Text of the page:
As a business grows and becomes more complex, a decision-making framework can provide effectiveness, transparency, and inclusiveness.
In a sense, decision frameworks focus on what to do before making a choice. It is an opportunity to generate the best ideas, have appropriate feedback, and define a decision’s importance.
Flourishing businesses are often action-oriented. Entrepreneurs, managers, and contributors dive in when they see a need.
This agility can be beneficial, but before long unilateral decisions — especially when strategic or irrevocable — could cause problems. Work doubles, communications become muddled, and customers are befuddled.
In response, a business leader might choose to become a dictator of sorts.
The top manager inserts herself into every important decision, often behind closed doors or in small groups.
There are advantages to being a dictator. Decisions are quick. The entrepreneur is pleased. And it’s clear who guides the company.
Voltaire, the 16th-century French philosopher, seemingly had this approach in mind when he said, “The best government is a benevolent dictatorship tempered by an occasional assassination.”
It’s the occasional assassination that should trouble entrepreneurs.
Business dictatorships come at a cost. The entrepreneur might not always — or even often — make the best choices. Some decisions will come as a surprise to employees, who could feel unheard or even angry. Marginalized folks might leave.
A better option is a decision-making framework, wherein an entrepreneur or manager develops and shares a plan describing how key decisions are made and who makes them.
This approach has a few assumptions.
It assumes that good ideas, thoughtful insights, and detailed analysis can come from anywhere within the organization — a “decision meritocracy.”
The approach also assumes that including employees creates effectiveness and stability.
It finally assumes that employees can express unpopular opinions without fear.
Here’s an example.
Say the chief revenue officer at a fast-growing company with about $30 million in annual sales hears complaints from several middle managers that a popular customer segment isn’t profitable enough.
This category of buyers represents prominent users that “elevate” the brand, but as a cohort they:
- Have a high customer acquisition cost,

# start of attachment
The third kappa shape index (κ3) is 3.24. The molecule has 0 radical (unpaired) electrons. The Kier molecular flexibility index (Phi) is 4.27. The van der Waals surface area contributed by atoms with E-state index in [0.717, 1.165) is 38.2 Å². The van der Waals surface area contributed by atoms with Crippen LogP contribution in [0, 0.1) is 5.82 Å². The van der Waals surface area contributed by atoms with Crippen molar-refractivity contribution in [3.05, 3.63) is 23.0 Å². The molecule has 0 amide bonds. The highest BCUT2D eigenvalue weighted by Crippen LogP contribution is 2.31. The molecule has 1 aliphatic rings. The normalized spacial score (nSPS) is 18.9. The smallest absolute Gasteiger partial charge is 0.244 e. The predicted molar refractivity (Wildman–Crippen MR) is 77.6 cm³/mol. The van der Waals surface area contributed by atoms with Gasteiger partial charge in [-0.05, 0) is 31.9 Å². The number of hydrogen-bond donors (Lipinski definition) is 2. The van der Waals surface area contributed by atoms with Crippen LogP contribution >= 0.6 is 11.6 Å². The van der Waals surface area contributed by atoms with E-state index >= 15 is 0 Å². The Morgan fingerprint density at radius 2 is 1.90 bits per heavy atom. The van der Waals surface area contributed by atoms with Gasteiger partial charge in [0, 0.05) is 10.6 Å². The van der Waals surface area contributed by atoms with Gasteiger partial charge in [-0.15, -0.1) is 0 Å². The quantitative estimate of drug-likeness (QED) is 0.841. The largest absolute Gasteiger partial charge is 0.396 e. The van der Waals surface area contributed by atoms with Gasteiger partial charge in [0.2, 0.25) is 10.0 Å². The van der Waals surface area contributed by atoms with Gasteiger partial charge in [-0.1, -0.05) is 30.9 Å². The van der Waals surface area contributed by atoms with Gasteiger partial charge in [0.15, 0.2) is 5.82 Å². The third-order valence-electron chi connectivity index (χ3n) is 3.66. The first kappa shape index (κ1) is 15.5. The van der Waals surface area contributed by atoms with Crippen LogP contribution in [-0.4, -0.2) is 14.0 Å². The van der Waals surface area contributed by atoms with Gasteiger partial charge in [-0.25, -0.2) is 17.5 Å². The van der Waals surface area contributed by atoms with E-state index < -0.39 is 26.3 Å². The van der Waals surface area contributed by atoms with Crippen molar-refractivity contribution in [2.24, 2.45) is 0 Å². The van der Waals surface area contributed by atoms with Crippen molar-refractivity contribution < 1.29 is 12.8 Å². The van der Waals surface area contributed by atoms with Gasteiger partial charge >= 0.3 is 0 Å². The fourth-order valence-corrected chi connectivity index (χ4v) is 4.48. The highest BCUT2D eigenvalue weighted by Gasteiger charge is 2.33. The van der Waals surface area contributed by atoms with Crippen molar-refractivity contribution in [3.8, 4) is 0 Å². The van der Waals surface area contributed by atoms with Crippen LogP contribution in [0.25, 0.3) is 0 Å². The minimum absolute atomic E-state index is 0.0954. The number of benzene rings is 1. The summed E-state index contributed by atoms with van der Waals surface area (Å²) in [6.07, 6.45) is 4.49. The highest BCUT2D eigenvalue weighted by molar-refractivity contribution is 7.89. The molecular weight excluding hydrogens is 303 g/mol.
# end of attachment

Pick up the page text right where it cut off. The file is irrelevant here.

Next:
- Have a low lifetime value,
- Are expensive to service, and
- Take up the lion’s share of the company’s content marketing and social media efforts.
Many employees would be impacted if the CRO suddenly chose to stop serving the group. But if he retained the segment without discussion, the aforementioned middle managers would grumble.
Fortunately, the company had a decision-making framework. It deploys the framework when a leader feels a decision is important.
Here are the steps.
Work in public. The CRO posts a description of the problem and shares it with the entire staff.
- Explains why the decision-making framework is useful,
- Lists stakeholders who will take part in small group discussions,
- Names the ultimate decider, and
- Creates an opportunity to post comments or request inclusion in the small groups.
Research and planning. One or more small groups collaborate. Participants research, employ tools such as a decision matrix, and list the pros and cons of each choice.
Collectively, the group defines several nuanced options, such as reducing investment, increasing investment, or changing directions entirely.
Decision pitch. The CRO will post the options of the small group. She will include the underlying research. And she will specify the date for a vote.
Comment period. Anyone in the business will have time to post comments. Even the newest employee in the warehouse has a voice.
A non-binding vote. The entire company will vote publicly, perhaps for multiple options or ranking the choices.
The vote is tallied.
The decision. In the end, the designated person posts her decision. It does not have to match the voting, but it should include her rationale.
Not everyone is happy with the choice, but no one is surprised. All had a chance to participate.
The decision framework was:
- Effective, benefitting from company-wide input.
- Transparent, making clear who made the decision and why.
- Inclusive, all team members participated.
I based this example on my experience with a company. By no means is it the only way a decision framework can function.
There are many such frameworks. A thoughtful entrepreneur might do a bit of research.
One place to start is with the Open Decision Framework. Red Hat, the open-source software company, developed it for internal use several years ago and then released it publicly for everyone.